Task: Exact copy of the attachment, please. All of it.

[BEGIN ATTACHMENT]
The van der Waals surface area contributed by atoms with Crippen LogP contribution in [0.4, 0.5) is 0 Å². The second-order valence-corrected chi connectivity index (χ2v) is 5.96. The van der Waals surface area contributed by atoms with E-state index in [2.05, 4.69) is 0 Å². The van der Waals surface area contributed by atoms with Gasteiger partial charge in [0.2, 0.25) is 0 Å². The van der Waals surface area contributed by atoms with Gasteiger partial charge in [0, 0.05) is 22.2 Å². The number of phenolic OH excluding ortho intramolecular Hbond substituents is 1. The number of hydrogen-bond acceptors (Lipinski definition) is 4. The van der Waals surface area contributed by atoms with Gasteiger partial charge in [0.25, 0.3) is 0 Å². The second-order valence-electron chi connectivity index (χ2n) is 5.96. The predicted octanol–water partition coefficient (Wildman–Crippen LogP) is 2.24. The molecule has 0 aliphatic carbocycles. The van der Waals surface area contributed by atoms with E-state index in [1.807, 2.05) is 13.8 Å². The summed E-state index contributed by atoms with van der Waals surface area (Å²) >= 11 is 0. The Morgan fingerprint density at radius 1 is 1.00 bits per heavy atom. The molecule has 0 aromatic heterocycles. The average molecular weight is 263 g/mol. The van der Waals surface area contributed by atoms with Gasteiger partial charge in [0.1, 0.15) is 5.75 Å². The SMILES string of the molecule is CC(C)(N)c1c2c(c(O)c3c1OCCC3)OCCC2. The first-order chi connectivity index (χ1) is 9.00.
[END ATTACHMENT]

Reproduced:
The van der Waals surface area contributed by atoms with Crippen LogP contribution in [0.4, 0.5) is 0 Å². The second-order valence-corrected chi connectivity index (χ2v) is 5.96. The van der Waals surface area contributed by atoms with E-state index in [2.05, 4.69) is 0 Å². The van der Waals surface area contributed by atoms with Gasteiger partial charge in [0.2, 0.25) is 0 Å². The van der Waals surface area contributed by atoms with Gasteiger partial charge in [0, 0.05) is 22.2 Å². The number of phenolic OH excluding ortho intramolecular Hbond substituents is 1. The number of hydrogen-bond acceptors (Lipinski definition) is 4. The van der Waals surface area contributed by atoms with Gasteiger partial charge in [0.25, 0.3) is 0 Å². The second-order valence-electron chi connectivity index (χ2n) is 5.96. The predicted octanol–water partition coefficient (Wildman–Crippen LogP) is 2.24. The molecule has 0 aliphatic carbocycles. The van der Waals surface area contributed by atoms with E-state index in [1.807, 2.05) is 13.8 Å². The summed E-state index contributed by atoms with van der Waals surface area (Å²) >= 11 is 0. The Morgan fingerprint density at radius 1 is 1.00 bits per heavy atom. The molecule has 0 aromatic heterocycles. The average molecular weight is 263 g/mol. The van der Waals surface area contributed by atoms with Gasteiger partial charge in [0.1, 0.15) is 5.75 Å². The SMILES string of the molecule is CC(C)(N)c1c2c(c(O)c3c1OCCC3)OCCC2. The first-order chi connectivity index (χ1) is 9.00.